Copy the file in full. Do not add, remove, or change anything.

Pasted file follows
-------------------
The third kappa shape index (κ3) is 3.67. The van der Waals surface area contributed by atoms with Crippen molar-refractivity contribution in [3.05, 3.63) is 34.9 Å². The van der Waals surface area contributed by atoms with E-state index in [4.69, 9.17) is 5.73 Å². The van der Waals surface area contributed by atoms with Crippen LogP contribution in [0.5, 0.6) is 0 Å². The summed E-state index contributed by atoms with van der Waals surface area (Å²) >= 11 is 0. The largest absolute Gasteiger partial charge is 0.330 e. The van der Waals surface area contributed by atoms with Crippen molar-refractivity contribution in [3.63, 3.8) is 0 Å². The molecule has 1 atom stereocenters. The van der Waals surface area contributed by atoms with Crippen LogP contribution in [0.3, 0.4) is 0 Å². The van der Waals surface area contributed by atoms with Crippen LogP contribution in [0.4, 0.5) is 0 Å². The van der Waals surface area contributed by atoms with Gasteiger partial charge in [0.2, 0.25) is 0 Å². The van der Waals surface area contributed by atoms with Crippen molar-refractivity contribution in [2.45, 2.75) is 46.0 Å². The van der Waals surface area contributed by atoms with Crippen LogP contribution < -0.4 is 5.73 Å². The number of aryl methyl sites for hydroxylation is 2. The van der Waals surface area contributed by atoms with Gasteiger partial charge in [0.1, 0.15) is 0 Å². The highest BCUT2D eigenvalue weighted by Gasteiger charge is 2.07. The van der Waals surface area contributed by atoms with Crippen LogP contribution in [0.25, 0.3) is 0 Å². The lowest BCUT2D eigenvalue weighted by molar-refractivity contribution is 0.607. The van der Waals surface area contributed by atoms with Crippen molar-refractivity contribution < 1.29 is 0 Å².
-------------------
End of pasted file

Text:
The third kappa shape index (κ3) is 3.67. The van der Waals surface area contributed by atoms with Crippen molar-refractivity contribution in [3.05, 3.63) is 34.9 Å². The van der Waals surface area contributed by atoms with E-state index in [4.69, 9.17) is 5.73 Å². The van der Waals surface area contributed by atoms with Crippen LogP contribution in [0.5, 0.6) is 0 Å². The summed E-state index contributed by atoms with van der Waals surface area (Å²) >= 11 is 0. The largest absolute Gasteiger partial charge is 0.330 e. The van der Waals surface area contributed by atoms with Crippen molar-refractivity contribution in [3.63, 3.8) is 0 Å². The molecule has 1 atom stereocenters. The van der Waals surface area contributed by atoms with Crippen LogP contribution in [0.3, 0.4) is 0 Å². The van der Waals surface area contributed by atoms with Crippen LogP contribution in [0.4, 0.5) is 0 Å². The van der Waals surface area contributed by atoms with Gasteiger partial charge in [0.2, 0.25) is 0 Å². The van der Waals surface area contributed by atoms with Crippen molar-refractivity contribution in [2.45, 2.75) is 46.0 Å². The van der Waals surface area contributed by atoms with Crippen LogP contribution < -0.4 is 5.73 Å². The number of aryl methyl sites for hydroxylation is 2. The van der Waals surface area contributed by atoms with Gasteiger partial charge in [0.1, 0.15) is 0 Å². The highest BCUT2D eigenvalue weighted by Gasteiger charge is 2.07. The van der Waals surface area contributed by atoms with Crippen LogP contribution in [0.25, 0.3) is 0 Å². The lowest BCUT2D eigenvalue weighted by molar-refractivity contribution is 0.607. The van der Waals surface area contributed by atoms with Crippen molar-refractivity contribution < 1.29 is 0 Å².